When you attended conferences, did you silently move about the event, not talking to anyone? Of course not! You started conversations with other participants; you networked. Now think about what you do when you attend a webinar or virtual conference. If you’re like most people, you listen. Maybe you ask a question, patiently wait for the answer and take no further action. It’s time to start acting more like you did at in-person events and do some remote networking.

Not all webinar platforms facilitate conversation, but many do. Arrive at your next webinar or virtual conference session a few minutes early. Familiarize yourself with the platform and look for ways you can strike up conversations with participants. If there’s a chat, share your name and where you’re joining from. Throw in a fun fact. Participate in the conversation. Comment on what the speaker is saying. Ask questions. Share how people can reach you when the event ends. Once you get the ball rolling, other people will be more likely to follow. You’ll expand your network and create opportunities for future lead sharing to streamline with your cold-calling efforts.

Give Prospects a Reason to Engage with Your Cold-Call Emails

The chart we shared when talking about an increase in the effectiveness of using LinkedIn also showed an erosion in getting appointments from cold-call emails. I don’t think this means you should send fewer emails. I think it points to the need for better emails.

Ahead of our webinar How to Write Email Subject Lines that Get Replies, we asked people to share the best and worst subject lines in their inboxes. Multiple people flagged “Can we talk?” and “Meeting soon” as top offenders. When you don’t have an established relationship with your prospect, it’s hard to get results from cold-call emails with these subject lines. They will work when your prospects know you, but now they have to feel more personalized.

Switch up your subject lines and increase open rates

Stand out using cold-call email techniques we shared during the webinar. Here are 3 ideas:

1. <Prospect’s name>, let’s grab virtual coffee

You can’t meet in person, but you can re-create a casual atmosphere by suggesting you and your prospect share a virtual cup of coffee.

2. Promise to solve a problem

You can use the subject line to solve an issue you know your prospect is facing. In the cold-call email itself, you provide a quick tip to get rid of the problem and, at the end, ask to talk. Suggest a time to talk and include a link to an online scheduling assistant, like Calendly.

3. Be Invaluable

Like solving a problem, when your subject line conveys you understand your prospect’s problems, they’re more likely to engage with your cold-call email and you.

Make your cold-call emails warmer, more personal than in the past

We’re in a pandemic. People are sensitive. They’re also more open to chatting and relationship building with new contacts. That’s an ideal opportunity for you.

Inviting, warm, personal emails are a relationship-building tool. In your cold-call emails, don’t immediately dive into a hard sales pitch. Start with empathy and be relatable to form a connection with prospects. Use a friendly closing and be conversational. Read this fun blog post with 6 email personalities to avoid, especially for cold calling in 2021!

Cold Call Where Your Prospects Are

Remote work increases reliance on chat platforms, like Microsoft Teams. As adoption increases the apps will become more ingrained in how businesses operate. Your prospects will start taking full advantage of features like chatting with people outside their organization. This is a new avenue you should explore.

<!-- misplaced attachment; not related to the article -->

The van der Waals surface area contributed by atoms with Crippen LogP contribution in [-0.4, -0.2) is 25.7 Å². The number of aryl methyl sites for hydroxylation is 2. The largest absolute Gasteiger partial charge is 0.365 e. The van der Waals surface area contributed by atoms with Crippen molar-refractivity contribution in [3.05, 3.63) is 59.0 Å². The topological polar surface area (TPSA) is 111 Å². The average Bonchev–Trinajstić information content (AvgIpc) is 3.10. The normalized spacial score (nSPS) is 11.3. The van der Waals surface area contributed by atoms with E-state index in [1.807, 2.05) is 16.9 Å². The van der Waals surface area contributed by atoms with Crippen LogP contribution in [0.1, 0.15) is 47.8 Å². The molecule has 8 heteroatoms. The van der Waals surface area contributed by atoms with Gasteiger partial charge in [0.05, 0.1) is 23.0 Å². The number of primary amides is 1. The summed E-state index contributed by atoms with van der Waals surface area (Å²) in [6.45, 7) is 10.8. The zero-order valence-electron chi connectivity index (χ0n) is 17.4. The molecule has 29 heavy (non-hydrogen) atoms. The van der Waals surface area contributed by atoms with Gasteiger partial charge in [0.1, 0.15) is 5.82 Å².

I have no doubt that at some point we’ll be able to use chat as a cold-call opportunity, but we aren’t there quite yet. Don’t immediately start chatting up prospects you don’t have a relationship with, but in your discussions, ask which platform they use. Then, if you have access to the same platform, offer to send documents and updates via the app instead of email.

If you are in account management and have access to a client’s platform to work with others in the same organization, you can cold call new contacts in that company. Think of it as a digital platform referral.

If at First You Don’t Succeed in Cold Calling …

Dozens of unreturned calls and messages are discouraging. There are times when I’ve wanted to give up on a prospect after 6 attempts. Instead, I take a deep breath and keep going. You can’t give in to the voices in your head saying your contact is never going to respond. Push out the negativity.

In normal times it takes 9–11 attempts to connect. Now it’s over 12 tries. Not everyone is willing to put in this level of effort, which gives you the advantage.

Don’t be like the salespeople who give up after 1–3 attempts. Call, send emails, reach out on LinkedIn. If you’re determined, you can capture your prospect’s attention. Download our guide The Bloodhound Prospecting Strategy for Recovery to see how to combine cold-call strategies, get noticed, connect with prospects and uncover new opportunities.

Businesses Are Figuring Out How to Thrive in a Pandemic – You Can Too

Many business owners sat on the sidelines or cautiously dipped their toes in the water in 2020. This year, they know they can’t sit on the sidelines forever. They’re making buying decisions and need your solutions. Digital prospecting strategies are your cold-call tools for reaching these active buyers. Stay determined, stay visible and don’t be afraid to try new approaches. Use our library of resources to discover new ways to cold call and thrive.

If you want tailored training or assistance adapting your prospecting strategies for our new digital cold-call world, we can help. Schedule a meeting with me today or call us at +1-888-302-9685, and let’s discuss your vision and how we can help.


Author Kendra Lee is CEO at KLA Group. Read more from Kendra Lee here.

 

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1 Comment

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    Atle IOpstvedt:

    Very much agree on this – I even believe that we should take it a further step down the line. We need to be more “TV Hosts” going forward.